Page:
University Of Wyoming Microbial Ecology Collaborative Startup Launchpad Announces Its 2021 Winners
The 2021 Microbial Ecology Collaborative Startup Launchpad (MECSL) announced FrostyFlake and LifeGlass as their two winners and awarded the start-ups a share of a $25,000 seed fund.
MECSL is a pitch challenge focusing on innovation in Wyoming-based startups for microbial ecology, environmental sustainability, natural resource management, or data science fields.
FrostyFlake is a weather-monitoring service allowing snowplow operators and other customers access to real-time weather conditions. CEO Marcus Curley said that his technology fills in the gap for those who rely on real-time weather notices.
"We don't do forecasts at all, that is the big differentiator. What we do essentially, is we look out the window across these 20,000 locations and tell you what the weather is right now," Curley added.
FrostyFlake went to market November 1 last year, and already has nearly 20,000 locations that can be monitored across the United States. FrostyFlake has also won two other start-up competitions prior to MECSL.
The second winner of the competition, LifeGlass, is providing a solution to the challenge of keeping life-saving pharmaceuticals cold and viable, also known as the cold chain. It's become even more visible during the rollout of COVID-19 vaccines that must be kept below a certain temperature to remain usable.
University of Wyoming (UW) Assistant Professor of molecular biology Thomas Boothby and his graduate student Ryan Bettcher are the two founders of LifeGlass. According to them, the problem with the cold chain is that it is prone to failure and very hard to use.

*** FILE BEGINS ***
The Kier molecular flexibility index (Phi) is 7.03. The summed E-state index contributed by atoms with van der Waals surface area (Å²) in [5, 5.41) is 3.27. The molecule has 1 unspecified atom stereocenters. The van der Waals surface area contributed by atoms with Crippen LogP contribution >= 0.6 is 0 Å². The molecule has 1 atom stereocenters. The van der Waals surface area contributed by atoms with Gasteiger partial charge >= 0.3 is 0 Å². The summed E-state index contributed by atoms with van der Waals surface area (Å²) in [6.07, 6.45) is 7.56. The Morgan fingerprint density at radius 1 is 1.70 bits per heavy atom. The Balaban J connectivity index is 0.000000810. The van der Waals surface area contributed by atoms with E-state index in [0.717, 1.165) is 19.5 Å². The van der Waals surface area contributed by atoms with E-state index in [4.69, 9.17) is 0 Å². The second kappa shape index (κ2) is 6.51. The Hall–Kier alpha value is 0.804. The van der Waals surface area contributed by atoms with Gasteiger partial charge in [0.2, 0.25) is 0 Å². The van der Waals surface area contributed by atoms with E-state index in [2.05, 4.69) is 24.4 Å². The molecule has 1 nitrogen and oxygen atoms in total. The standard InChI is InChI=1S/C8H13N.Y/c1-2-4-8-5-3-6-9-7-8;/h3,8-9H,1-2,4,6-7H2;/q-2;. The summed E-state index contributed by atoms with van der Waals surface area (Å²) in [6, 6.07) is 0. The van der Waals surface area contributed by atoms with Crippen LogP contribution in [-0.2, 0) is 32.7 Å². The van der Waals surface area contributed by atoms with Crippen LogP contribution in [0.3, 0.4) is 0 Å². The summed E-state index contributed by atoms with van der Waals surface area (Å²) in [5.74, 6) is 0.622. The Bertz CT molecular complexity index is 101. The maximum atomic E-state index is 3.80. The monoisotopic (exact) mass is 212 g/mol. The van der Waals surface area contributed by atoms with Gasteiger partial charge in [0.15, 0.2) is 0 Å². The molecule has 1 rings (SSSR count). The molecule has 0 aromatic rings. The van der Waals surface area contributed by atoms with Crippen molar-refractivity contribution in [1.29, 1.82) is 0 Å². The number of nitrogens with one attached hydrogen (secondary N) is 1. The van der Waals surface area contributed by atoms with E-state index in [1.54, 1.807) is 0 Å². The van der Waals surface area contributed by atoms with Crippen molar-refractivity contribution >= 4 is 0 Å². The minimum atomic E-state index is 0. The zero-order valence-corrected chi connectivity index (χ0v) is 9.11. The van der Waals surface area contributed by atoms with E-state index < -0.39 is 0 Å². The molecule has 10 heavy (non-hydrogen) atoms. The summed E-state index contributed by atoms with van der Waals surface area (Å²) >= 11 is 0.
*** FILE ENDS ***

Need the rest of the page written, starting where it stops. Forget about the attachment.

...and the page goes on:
To solve this, LifeGlass takes biological material made by organisms that can survive extreme drying and uses it to stabilize pharmaceuticals so they don't need to be refrigerated. They are then able to handle temperatures over 100 degrees Celsius (212 Fahrenheit).
LifeGlass envisions incorporating their technology into the development of drugs targeted to remote parts of the world, such as Subsaharan Africa where it is difficult to maintain infrastructure to keep pharmaceuticals cold. This would allow them to get those life-saving medicines to the people that live there without the need for expensive refrigerators or freezers.
Boothby and Bettcher said they are both excited by the prospect that their technology, which grew out of research they were conducting at UW, could potentially save millions of lives a year.